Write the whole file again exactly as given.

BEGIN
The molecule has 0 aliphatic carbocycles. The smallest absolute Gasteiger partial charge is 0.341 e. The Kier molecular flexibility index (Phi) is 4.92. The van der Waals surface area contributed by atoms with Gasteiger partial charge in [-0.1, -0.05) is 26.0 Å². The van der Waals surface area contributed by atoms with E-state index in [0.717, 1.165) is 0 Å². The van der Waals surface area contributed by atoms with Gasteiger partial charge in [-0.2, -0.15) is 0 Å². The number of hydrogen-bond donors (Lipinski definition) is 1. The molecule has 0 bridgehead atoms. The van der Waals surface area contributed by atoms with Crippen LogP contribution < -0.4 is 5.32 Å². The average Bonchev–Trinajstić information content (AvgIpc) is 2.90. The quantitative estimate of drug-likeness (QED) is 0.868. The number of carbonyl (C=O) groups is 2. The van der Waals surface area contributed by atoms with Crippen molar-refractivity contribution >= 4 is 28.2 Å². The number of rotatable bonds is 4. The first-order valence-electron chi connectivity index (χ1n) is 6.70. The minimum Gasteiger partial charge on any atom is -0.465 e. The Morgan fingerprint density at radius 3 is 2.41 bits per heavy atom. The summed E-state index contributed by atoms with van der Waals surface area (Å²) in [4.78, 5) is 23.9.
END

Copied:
The molecule has 0 aliphatic carbocycles. The smallest absolute Gasteiger partial charge is 0.341 e. The Kier molecular flexibility index (Phi) is 4.92. The van der Waals surface area contributed by atoms with Gasteiger partial charge in [-0.1, -0.05) is 26.0 Å². The van der Waals surface area contributed by atoms with E-state index in [0.717, 1.165) is 0 Å². The van der Waals surface area contributed by atoms with Gasteiger partial charge in [-0.2, -0.15) is 0 Å². The number of hydrogen-bond donors (Lipinski definition) is 1. The molecule has 0 bridgehead atoms. The van der Waals surface area contributed by atoms with Crippen LogP contribution < -0.4 is 5.32 Å². The average Bonchev–Trinajstić information content (AvgIpc) is 2.90. The quantitative estimate of drug-likeness (QED) is 0.868. The number of carbonyl (C=O) groups is 2. The van der Waals surface area contributed by atoms with Crippen molar-refractivity contribution >= 4 is 28.2 Å². The number of rotatable bonds is 4. The first-order valence-electron chi connectivity index (χ1n) is 6.70. The minimum Gasteiger partial charge on any atom is -0.465 e. The Morgan fingerprint density at radius 3 is 2.41 bits per heavy atom. The summed E-state index contributed by atoms with van der Waals surface area (Å²) in [4.78, 5) is 23.9.